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advanced c++ memory managment/singleton conflicts

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I am using a memory managed base object, mmobject, which uses a ref-counted retain/pool auto-release system, with garbage collection at every entrance to the run-loop. The mmobject is wrapped with a smart pointer, which calls retain/release as necessary. This system has been stress-tested extensively, and works perfectly. The problem comes when trying to inherit a class from both mmobject, and my templated singleton class, which is as follows.
template <class T> class singleton
{
static T *ms_singleton;
public:
void create();
void destroy();
T *getPtr();
};

when you take and then let drop a smart pointer of a singleton instance, depending on the code, either the garbage collector deletes the singleton, or else the singleton is added but never removed from the list of live objects. The essence of the problem is that there is no way for the memory management system to tell if a given object is a singleton or not. I have considered and tried several solutions to this problem, but none have produced the desired results: 1) placing an identically named function in each class to return whether or not it is a singleton, but the C++ runtime tends to crash over this, I guess the runtime does not support this. 2) inheriting singleton from mmobject, and overloading mmobject methods to prevent the singleton from being added to the memory pool, or deriving both from a separate base class with a flag to indicate singletoness, but the diamond-shape inheritance of this theory defeats itself as the constructors seem to be called in an inconsistent order, and it is hit and miss whether singleton or mmobjects implementation will be called. I am at a complete loss now, and it is proving a real hindrance in the design of my engine (not being able to derive singletons from classes inheriting from mmobject), and I would appreciate any help, SwiftCoder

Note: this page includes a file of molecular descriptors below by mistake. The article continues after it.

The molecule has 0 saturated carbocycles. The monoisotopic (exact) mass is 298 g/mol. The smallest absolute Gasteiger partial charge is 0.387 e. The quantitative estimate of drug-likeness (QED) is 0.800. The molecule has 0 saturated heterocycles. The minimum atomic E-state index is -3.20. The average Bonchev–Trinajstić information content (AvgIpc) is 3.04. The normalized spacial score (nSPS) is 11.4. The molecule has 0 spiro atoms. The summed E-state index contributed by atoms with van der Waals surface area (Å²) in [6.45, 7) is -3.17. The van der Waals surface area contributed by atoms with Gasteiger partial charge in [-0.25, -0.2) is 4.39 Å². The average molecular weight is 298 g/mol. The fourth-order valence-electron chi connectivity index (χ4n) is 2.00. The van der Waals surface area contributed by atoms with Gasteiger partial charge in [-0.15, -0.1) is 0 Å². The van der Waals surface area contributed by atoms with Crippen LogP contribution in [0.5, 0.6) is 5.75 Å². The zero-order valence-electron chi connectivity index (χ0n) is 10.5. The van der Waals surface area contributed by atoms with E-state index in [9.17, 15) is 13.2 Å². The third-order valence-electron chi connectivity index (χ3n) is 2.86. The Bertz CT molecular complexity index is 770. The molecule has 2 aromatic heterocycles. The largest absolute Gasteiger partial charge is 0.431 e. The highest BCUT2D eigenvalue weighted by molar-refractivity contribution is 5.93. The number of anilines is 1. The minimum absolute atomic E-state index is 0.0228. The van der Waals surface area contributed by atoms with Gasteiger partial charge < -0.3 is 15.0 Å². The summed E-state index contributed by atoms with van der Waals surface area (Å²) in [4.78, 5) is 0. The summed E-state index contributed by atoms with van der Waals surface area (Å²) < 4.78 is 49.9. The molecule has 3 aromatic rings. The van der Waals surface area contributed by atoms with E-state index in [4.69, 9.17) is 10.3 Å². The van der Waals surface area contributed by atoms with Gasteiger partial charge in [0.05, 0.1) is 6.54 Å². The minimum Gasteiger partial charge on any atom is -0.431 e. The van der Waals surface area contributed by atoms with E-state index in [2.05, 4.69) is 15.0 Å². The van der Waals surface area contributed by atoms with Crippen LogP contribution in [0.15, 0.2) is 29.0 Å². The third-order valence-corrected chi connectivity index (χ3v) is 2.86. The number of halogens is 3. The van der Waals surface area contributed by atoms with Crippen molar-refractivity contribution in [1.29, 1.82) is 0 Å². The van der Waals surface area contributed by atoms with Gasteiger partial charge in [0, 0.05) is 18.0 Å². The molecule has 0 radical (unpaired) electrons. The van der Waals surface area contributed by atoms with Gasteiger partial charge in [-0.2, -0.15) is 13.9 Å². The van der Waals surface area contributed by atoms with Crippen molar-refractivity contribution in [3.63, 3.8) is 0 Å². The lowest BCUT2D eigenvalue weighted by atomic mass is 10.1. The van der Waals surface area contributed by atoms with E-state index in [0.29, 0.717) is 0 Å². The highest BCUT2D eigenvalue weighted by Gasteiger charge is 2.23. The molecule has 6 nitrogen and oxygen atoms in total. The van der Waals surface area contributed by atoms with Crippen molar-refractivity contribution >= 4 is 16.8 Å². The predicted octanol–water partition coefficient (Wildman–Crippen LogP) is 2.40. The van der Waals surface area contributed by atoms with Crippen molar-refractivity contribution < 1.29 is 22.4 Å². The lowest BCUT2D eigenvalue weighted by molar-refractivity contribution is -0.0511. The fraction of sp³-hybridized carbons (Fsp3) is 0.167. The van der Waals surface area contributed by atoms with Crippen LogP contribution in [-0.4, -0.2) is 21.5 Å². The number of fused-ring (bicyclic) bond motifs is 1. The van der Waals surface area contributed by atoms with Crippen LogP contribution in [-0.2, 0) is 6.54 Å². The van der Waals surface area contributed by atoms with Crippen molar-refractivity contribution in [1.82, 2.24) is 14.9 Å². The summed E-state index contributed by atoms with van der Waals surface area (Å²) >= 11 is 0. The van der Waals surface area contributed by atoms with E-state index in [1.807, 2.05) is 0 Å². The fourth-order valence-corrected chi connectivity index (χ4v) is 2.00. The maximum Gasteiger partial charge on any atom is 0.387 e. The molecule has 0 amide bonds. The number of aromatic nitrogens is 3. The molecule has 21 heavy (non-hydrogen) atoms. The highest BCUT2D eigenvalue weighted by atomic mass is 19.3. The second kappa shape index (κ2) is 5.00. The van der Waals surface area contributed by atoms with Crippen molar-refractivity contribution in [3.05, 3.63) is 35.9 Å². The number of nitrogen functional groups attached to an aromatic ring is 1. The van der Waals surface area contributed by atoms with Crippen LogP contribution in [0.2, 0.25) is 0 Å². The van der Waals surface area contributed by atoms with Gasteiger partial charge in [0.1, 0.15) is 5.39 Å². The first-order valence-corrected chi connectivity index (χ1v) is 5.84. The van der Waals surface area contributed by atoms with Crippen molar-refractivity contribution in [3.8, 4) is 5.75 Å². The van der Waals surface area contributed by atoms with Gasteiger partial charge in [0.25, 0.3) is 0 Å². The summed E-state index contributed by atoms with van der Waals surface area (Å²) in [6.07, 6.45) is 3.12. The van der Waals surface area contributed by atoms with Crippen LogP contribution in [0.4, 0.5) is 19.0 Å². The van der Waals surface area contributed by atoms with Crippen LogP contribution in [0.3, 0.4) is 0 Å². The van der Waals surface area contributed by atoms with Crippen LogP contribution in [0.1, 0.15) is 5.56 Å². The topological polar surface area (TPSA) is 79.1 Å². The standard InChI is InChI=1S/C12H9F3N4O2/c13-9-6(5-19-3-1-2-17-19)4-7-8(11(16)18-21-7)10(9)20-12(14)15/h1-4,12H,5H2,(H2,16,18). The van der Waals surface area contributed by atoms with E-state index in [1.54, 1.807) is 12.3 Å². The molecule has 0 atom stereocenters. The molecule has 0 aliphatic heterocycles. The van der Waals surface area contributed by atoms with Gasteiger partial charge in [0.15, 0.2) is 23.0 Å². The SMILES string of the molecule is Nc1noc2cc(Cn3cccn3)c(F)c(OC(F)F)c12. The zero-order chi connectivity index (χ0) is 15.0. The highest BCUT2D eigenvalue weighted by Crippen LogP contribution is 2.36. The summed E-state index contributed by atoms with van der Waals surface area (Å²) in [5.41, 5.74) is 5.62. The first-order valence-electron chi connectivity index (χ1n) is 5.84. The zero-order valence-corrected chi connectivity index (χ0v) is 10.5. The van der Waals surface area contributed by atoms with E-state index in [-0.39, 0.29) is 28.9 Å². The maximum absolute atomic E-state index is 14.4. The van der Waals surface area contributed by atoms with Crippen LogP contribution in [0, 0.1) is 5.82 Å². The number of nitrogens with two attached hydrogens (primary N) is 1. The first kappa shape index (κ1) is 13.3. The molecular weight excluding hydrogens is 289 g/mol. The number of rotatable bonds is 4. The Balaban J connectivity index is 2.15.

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Quote:
Original post by thedevdan
You don't need singletons to be managed. They will be deleted when the program ends.
If you allocate anything in their constructor (or create or whatever), you must deallocate the data as well (it will NOT be done automatigically for all intents and purposes).

swiftcoder: You can add the function to all objects fine, you just need to make it virtual, but that sounds like a rather hackish solution.
Personally, I suggest making singletons have a seperate manager, since they don't need the same kind of management that normal objects will have (just delete any data they allocate after everything else has been cleaned up)

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Seems I did not make my self clear:

Lets say I have a class 'KernelTask' that inherits from mmobject, and I have a class 'InputTask' that inherits from 'KernelTask', but it is also a singleton, so it also inherits from 'singleton'.
Now you have conflicting memory management systems, the singleton expects the programmer to create/delete it ant the start/end of the program, but the mmobject runs garbage collection on all derived objects, and so deletes the singleton every time through the run loop.